A lot of things have changed in fishing gear over the last 30 or 40 years. I can remember back when I first started buying my own fishing gear as a teenager and the choice was very limited, especially when it came to lures. Nowadays, the shelves are flooded with the selection of lures on offer and the quality of equipment has expanded to all brands.
As a country lad my tackle box held only a handful of favourites with Flopies, Celtas, and Flatfish in T60 for cod and X4 for trout being the mainstays. In the salt, metal spoons or slices still had the lion’s share of the market and it was really only the more adventurous types up in the tropics that had taken to minnow lures in any real way. Of course, that quickly changed when southern anglers realised they could catch fish on them too.
When minnows and plugs really did start to take off in this country, it was with a bang and not a whimper. Not surprisingly it didn’t take long for some cheap imported look-a-likes to appear on the shelves. Mostly they were Japanese in origin and while some appeared superficially similar to the established European and American brands, they were often structurally insufficient. Light wire eyelets, chewing gum strength hooks and light plastic bodies, which didn’t cope well with strong jaws and sharp teeth, were all too common. In fairness to the manufactures, the lures may have been cheap but a lot of the Asian imports weren’t made with our Aussie species in mind.
These days you can go out and buy Australian made lures that have been specifically designed for just about any species of sportfish you care to name. In terms of strength and durability the Aussie product represents the best option for Australian fishers. And most regional lure anglers will have a high percentage of locally made hard-bodied lures in their tackle boxes.
However, lately there has been quite an invasion going on that has seen a few new imports slip back into the top draw of tackle boxes. It is a second wave of Japanese and Asian lure imports that, unlike the first wave, is not just simply a budget copy of an established brand. Instead, they have been elevated to the top shelf and often are designed to be specifically used in a way that locally made lures are not.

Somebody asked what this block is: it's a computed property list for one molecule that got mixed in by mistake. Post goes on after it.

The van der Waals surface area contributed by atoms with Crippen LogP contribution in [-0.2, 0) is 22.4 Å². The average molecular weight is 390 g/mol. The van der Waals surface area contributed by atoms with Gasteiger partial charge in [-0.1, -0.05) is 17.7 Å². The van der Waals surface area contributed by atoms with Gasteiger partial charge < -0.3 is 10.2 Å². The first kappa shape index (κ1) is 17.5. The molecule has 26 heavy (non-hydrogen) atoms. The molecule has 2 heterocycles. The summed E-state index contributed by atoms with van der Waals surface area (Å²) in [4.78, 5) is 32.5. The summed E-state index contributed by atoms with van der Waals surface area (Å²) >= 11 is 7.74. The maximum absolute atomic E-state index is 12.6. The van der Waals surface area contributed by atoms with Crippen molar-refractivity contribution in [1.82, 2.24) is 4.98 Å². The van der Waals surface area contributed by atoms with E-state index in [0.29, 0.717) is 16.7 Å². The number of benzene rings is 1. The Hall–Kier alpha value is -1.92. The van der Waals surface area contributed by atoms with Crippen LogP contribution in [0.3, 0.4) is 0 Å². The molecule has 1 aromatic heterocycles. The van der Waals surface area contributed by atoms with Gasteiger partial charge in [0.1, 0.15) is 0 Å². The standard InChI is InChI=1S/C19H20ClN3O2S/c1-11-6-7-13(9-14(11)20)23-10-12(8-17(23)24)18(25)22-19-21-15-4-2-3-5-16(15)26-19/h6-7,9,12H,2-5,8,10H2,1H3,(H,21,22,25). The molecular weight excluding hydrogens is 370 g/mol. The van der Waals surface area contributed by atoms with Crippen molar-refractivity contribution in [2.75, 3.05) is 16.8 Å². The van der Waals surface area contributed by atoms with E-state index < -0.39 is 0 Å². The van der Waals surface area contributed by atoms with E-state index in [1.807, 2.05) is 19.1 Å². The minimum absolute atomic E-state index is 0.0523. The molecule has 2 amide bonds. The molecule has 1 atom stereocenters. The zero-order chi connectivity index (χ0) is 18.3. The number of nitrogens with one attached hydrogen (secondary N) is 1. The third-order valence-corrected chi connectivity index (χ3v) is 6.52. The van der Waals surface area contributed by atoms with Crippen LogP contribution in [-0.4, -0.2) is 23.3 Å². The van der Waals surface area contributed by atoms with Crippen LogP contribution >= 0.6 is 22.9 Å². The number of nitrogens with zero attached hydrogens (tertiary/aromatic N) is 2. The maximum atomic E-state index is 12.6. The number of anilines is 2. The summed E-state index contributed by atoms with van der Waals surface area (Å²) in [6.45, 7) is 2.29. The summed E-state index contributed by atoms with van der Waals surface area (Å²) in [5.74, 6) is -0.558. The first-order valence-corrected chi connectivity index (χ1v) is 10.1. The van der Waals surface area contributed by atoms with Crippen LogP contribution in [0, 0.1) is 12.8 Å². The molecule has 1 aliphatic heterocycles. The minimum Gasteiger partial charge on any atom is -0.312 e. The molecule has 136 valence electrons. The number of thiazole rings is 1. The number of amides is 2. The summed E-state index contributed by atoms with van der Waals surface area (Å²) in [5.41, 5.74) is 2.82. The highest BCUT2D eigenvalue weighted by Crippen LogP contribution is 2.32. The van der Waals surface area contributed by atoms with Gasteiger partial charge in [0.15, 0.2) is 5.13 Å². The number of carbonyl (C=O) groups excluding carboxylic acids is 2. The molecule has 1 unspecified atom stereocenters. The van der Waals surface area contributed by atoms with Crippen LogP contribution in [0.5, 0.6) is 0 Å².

The Japanese lures have gained a toehold amongst the local lure industry because they have been very successful in catching Aussie fish. This is because fisheries in heavily populated countries like Japan are under far greater pressure than our own to consistently fool fish on lures. This is no easy task and any lure that works well there, is usually going to be very successful in less heavily fished waterways like our own. These lures have proven pretty popular with Aussie anglers who have become involved with our emerging tournament scene.
I have recently purchased a couple of Japanese surface lures that I chase bass with. Both are very effective and a hell of a lot of fun to fish but they just aren’t the sort of thing most shops would sell a lot of. Due to the small market size and cost of manufacturing, the Australian lure industry has found it hard to compete. So these Asian lures fill a gap in our market.
Several of these imported lures are now mainstays in many Aussie tackle boxes and are fast becoming a few of my favourites.
The Mazzy Popper that doesn’t actually look much like a popper at all, it has a stubby bib on the front. This lure is designed to be worked both on and in the surface and they have been killing the bass in Cania dam. They require a fine-tuned technique, and these unusual looking lures have a wide application.
Another surface lure I have had quite a bit of success with is the Wise Dog from the Yamaria Corporation (also from Japan). These are cigar shaped stickbaits that are used to ‘walk-the-dog’ and bass just love them. They are one of my favourite surface lures on our local bass lake and they provoke heart-stopping strikes. Like the Mazzy, Wise Dogs come equipped with razor sharp hooks and despite being in the upper end of the price bracket, they are the business.
There are still cheaper options out there amongst the Asian imports. River 2 Sea make a huge range of affordable hard- and soft-bodied lures and amongst their range are some very neat little lures. I love their little Bubble Pop 45s, which are tiny cup faced poppers with flow-through gills.
There is also the Bully Wa 65, which is a soft-bodied weedless frog lure. The body of the lure protects the hook points so you can fish them right through the thickest weed beds. Bass and barra anglers should use a lot more of these lures, particularly in places like Awoonga where barra love to hold up in the weedy shallows.
Finally, there is the Trollcraft lures, which are amongst the most affordable lures you can buy. They are made in China and Fizz Sticks and Fizz Tails are simply brilliant bass lures. The Trollcraft Pelagic #4 is a great small mackerel catcher and ultra-light lure tossers will love their tiny little yabbie imitation.
I catch a lot of bass and other mid weight fish on Trollcraft lures without any need to upgrade the hardware but barra anglers will no doubt find it reassuring to do so. Trollcraft lures may not be as well finished as some of the top of the range imports, but for around $7 or $8 each, they are great value for money.
As you can see, the latest wave of imports don’t have the drawbacks that came with the cheap Asian lures of the past. And while these imports will never replace our home grown product, local anglers are smart enough to realise that, just like with soft plastics, you need to have a range of hard-bodied lures to pick from. No matter what situation you find yourself in, you will always be able to reach into your tackle box and find exactly the right lure for the job.Reads: 6783